What is Triclosan?
Triclosan is the chemical added to anti-bacterial soaps (or triclocarbon for bar soaps) with the aim of killing bacteria. It is non-discriminatory in that it won’t only kill the bacteria you’re mad at, but also any good bacteria you have hanging around your house (or inside your body). It is a specialized killer, however, in that its effectiveness lies in coaxing bacteria not to reproduce.
How Does it Harm?
Because of the handful of bacteria that manage to survive their encounter with triclosan, it contributes to what is commonly known as “bacterial resistance“, which basically means that the more we fight bacteria, the more the bacteria who can survive reproduce and the stronger the bacteria pool becomes. The bacteria who are naturally selected to continue their gene pool will result in (more and more) overall resistance to triclosan, and possibly other antibiotics, especially those that work in the same way, creating the “super-bugs” no one wants to come home with after touching a shopping cart handle. Every time you wash your hands/dishes/etc with a soap containing triclosan, you’re sending unknown amounts of the chemical into our collective ecosystem, and bacteria becoming stronger against us, the human race.
Triclosan’s Other Transgressions
- Is a probable hormone disruptor
- Creates chloroform when mixed with chlorinated water. (Almost all city water is chlorinated, and washing your dishes is an ideal environment for you to inhale toxic chloroform: hot water, chlorine, and antibacterial soap containing triclosan.)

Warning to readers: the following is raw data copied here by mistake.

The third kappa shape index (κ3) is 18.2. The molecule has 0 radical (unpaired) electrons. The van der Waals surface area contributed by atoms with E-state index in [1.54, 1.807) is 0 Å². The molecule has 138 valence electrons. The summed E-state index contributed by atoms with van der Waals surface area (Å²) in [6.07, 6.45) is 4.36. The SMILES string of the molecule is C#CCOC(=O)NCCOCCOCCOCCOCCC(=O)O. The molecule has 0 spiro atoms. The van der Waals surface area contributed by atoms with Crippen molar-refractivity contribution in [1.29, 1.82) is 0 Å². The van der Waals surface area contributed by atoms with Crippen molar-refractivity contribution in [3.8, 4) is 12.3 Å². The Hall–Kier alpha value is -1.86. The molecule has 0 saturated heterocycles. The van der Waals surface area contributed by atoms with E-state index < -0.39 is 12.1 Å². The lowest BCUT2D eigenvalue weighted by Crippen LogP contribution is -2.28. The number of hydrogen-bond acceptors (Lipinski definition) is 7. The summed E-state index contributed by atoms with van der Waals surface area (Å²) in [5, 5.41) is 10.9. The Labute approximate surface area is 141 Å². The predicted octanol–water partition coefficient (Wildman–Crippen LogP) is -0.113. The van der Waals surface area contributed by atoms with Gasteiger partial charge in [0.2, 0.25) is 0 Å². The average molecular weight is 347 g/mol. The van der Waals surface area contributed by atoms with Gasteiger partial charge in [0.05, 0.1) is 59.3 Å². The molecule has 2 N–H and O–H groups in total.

- Stays on hands up to 4 hours after washing – anyone want an appetizer that may damage your or disrupt thyroid function?
- Is not completely removed by wastewater treatment processes, so it ends up in both our lakes and drinking water. As a result, it has been found in human breastmilk, and its toxicity to aquatic life puts our lake and stream ecosystems in grave danger.
Government agencies that have spoken out against triclosan:
- AMA (American Medical Association) recommended no antibacterial soap for household use back in 2002!
- FDA (Food and Drug Administration) is conducting research on the topic.
- CDC (Center for Disease Control) recommends plain soap and water for handwashing.
- EPA (Environmental Protection Agency) also recommends simple soap and “good old-fashioned scrubbing”.
With all those letters of the alphabet weighing in on the topic, why haven’t you heard about the AMA’s and CDC’s recommendations on ABC, CBS, or CNN? It’s not good marketing. Bath and Body Works would be out of business…
Conscious Stewards must Think About…
- Effectiveness: Triclosan must be left on a surface for 2 minutes in order to work properly. Who washes their hands that long? It’s killing bacteria everywhere but our hands instead.
- Limitations: Most diseases that we’re worried about catching are viral, anyway, and triclosan doesn’t touch viruses.
- Side Effects: Even the bacteria that we’re afraid of (E. coli is one example) are only getting stronger because of our overuse of triclosan.
Read my post on hand sanitizers here.
Some sources for further reading:
If you’re interested in more, this is the most comprehensive source, including recommendations to the EPA for banning triclosan: Environmental Working Group (EWG) article on triclosan
Find safe products for personal health at EWG’s Skin Deep database.
Sources for this article: